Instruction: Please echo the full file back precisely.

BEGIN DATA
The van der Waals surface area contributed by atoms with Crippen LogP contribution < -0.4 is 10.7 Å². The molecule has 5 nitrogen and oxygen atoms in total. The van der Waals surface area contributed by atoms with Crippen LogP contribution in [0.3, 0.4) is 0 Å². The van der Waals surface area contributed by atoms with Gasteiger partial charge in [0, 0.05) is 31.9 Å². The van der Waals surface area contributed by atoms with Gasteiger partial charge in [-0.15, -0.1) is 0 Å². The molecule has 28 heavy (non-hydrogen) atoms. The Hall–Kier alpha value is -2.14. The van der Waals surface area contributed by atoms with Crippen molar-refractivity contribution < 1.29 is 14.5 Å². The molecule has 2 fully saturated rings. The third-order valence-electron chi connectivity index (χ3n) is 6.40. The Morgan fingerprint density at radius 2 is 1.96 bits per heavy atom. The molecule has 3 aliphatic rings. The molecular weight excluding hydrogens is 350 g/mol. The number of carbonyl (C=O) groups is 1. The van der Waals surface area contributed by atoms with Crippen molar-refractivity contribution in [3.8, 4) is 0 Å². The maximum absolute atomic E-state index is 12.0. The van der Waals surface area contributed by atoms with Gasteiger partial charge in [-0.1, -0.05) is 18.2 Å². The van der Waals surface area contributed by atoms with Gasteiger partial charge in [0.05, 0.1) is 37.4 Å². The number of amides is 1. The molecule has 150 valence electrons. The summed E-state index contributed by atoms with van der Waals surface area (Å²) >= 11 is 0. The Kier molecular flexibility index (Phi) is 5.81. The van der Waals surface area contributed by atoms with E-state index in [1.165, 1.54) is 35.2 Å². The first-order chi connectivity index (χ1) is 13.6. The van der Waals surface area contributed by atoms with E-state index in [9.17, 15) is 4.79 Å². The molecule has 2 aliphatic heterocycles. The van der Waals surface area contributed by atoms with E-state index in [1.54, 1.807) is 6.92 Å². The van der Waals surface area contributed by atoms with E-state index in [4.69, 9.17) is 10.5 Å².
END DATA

The van der Waals surface area contributed by atoms with Crippen LogP contribution < -0.4 is 10.7 Å². The molecule has 5 nitrogen and oxygen atoms in total. The van der Waals surface area contributed by atoms with Crippen LogP contribution in [0.3, 0.4) is 0 Å². The van der Waals surface area contributed by atoms with Gasteiger partial charge in [0, 0.05) is 31.9 Å². The van der Waals surface area contributed by atoms with Gasteiger partial charge in [-0.15, -0.1) is 0 Å². The molecule has 28 heavy (non-hydrogen) atoms. The Hall–Kier alpha value is -2.14. The van der Waals surface area contributed by atoms with Crippen molar-refractivity contribution < 1.29 is 14.5 Å². The molecule has 2 fully saturated rings. The third-order valence-electron chi connectivity index (χ3n) is 6.40. The Morgan fingerprint density at radius 2 is 1.96 bits per heavy atom. The molecule has 3 aliphatic rings. The molecular weight excluding hydrogens is 350 g/mol. The number of carbonyl (C=O) groups is 1. The van der Waals surface area contributed by atoms with Crippen molar-refractivity contribution in [3.8, 4) is 0 Å². The maximum absolute atomic E-state index is 12.0. The van der Waals surface area contributed by atoms with Gasteiger partial charge in [-0.1, -0.05) is 18.2 Å². The van der Waals surface area contributed by atoms with Gasteiger partial charge in [0.05, 0.1) is 37.4 Å². The number of amides is 1. The molecule has 150 valence electrons. The summed E-state index contributed by atoms with van der Waals surface area (Å²) >= 11 is 0. The Kier molecular flexibility index (Phi) is 5.81. The van der Waals surface area contributed by atoms with E-state index in [1.165, 1.54) is 35.2 Å². The first-order chi connectivity index (χ1) is 13.6. The van der Waals surface area contributed by atoms with E-state index in [9.17, 15) is 4.79 Å². The molecule has 2 aliphatic heterocycles. The van der Waals surface area contributed by atoms with E-state index in [1.54, 1.807) is 6.92 Å². The van der Waals surface area contributed by atoms with E-state index in [4.69, 9.17) is 10.5 Å².